Q&A with HATCH artists, WIVES on This Is a Costume Drama

HATCH is a situation where new performance and new audiences encounter one another in the spirit of inquiry. This year, artists participating in the HATCH residency are sharing insight on their projects in relation to the other work playing here at Harbourfront Centre – thinking through and sharing ideas across our performing arts programming.

In this post, curator Evan Webber asks WIVES to discuss the World Stage production of The Dietrich Group’s This Is a Costume Drama.


Evan Webber: So I’ve been doing this thing where I ask the HATCH artists to write about their work in relation to a presentation that’s happening at World Stage, because – it’s very selfish, actually – it’s that I’m trying to understand the edges of the this form I’m drawn to. To understand what’s available to it: its traditions, its codes, its economies, its inequities…

Part of why WIVES’ work is surprising to me is because you play with the codes that govern a viewer’s engagement with forms like dance and performance art and theatre. My expectations are always upset. The Dietrich Group mixes expectations too, albeit in a different way – for example, they refer to the work as sculpture. So what does this disciplinary language mean to you? Does it help? How does it influence the choices you make?

WIVES: We have yet to see This Is a Costume Drama  but in the spirit of both DA Hoskins and WIVES we will start from an impulse and begin running laps from there.

We can talk about The Dietrich Group’s work (like WIVES’) as a performance space that either utilizes or borrows from both dance and theatre (stage) and visual art (gallery) contexts. Architecturally, the floors and walls are white when they perform on stage, while in galleries the dancers occupy performative space, pushing viewers to the side as though they were in a theatre. While one is generally considered a spectacle, the other is called an exposition (both are called shows). It seems to us that while an exposition shows what is, a static thing even if it moves, allowing the viewer to remain removed and objective, a spectacle works toward seducing its audience through a series of unfolding and ideally unexpected events. Alternately, an exposition implicates the viewer in a shared space with the artwork (live bodies are intense) but the stage usually allows the audience to hide safely in the dark.  WIVES are always looking for strategies to implicate the audience deeper in the action, to make them feel things, offering options to participate but also the opportunity to hide and watch.  We find integrating projected images with live bodies and objects produces a tension in deciding how to look, hear and feel and provokes a wide range of experiences from seduction to alienation.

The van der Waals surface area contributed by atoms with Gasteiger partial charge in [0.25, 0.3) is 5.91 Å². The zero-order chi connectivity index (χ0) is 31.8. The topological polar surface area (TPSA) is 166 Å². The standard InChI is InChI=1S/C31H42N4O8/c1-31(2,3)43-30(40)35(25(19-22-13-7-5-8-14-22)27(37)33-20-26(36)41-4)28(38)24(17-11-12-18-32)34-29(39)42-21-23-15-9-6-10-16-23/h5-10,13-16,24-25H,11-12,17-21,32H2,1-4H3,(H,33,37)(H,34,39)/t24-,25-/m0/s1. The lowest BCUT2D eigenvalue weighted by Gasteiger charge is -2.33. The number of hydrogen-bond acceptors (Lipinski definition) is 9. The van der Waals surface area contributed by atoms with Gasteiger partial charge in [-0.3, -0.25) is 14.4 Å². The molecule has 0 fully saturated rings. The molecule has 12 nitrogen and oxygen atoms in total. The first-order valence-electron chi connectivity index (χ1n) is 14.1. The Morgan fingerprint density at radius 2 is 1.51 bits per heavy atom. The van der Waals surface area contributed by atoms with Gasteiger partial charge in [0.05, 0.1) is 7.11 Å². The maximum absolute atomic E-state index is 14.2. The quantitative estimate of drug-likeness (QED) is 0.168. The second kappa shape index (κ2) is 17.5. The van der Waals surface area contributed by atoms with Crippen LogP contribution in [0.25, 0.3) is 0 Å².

Though these are formal questions maybe only interesting to artists who dabble between disciplines, there are potentially deeper (political) implications in regards to art making and choice making. What are we asking of the audience when we propose to them that an image is an object? And what are we asking of them when we propose that it is theatre or dance? WIVES are pretty indiscriminate with the codes we use so we are not afraid to upset the continuity of those questions, but we’re aware the two propositions are different. Although our work is usually viewed frontally, we keep in mind that we are simultaneously constructing three-dimensional and panoramic images. With feeled we make reference to the photographic eye, borrowing the close-ups and instant replays of sports broadcasting. We try to deliver juicy, nostalgic, hysterical and beautiful images, but then challenge the viewer to stay with us for everything that happens on the periphery of a close-up or a snapshot moment. Providing temporal context in theatre and dance is normal, for WIVES this also involves exposing some history/context of the material and the process. Successful illusion is trumped by suggestive confusion, which is more connected to how we feel every day in contact with mass media and information technology.  We like Richard Foreman’s term “disorientation massage.” More than one thing is definitely happening at once.

The Dietrich Group’s This Is a Costume Drama runs April 29 to May 2 at the Fleck Dance Theatre. Get Tickets here.

WIVES are in residence as part of HATCH 11, in the Studio Theatre, April 27 to May 3. Be sure to join them for their presentation of feeled, Saturday, May 2. Advance tickets are available here.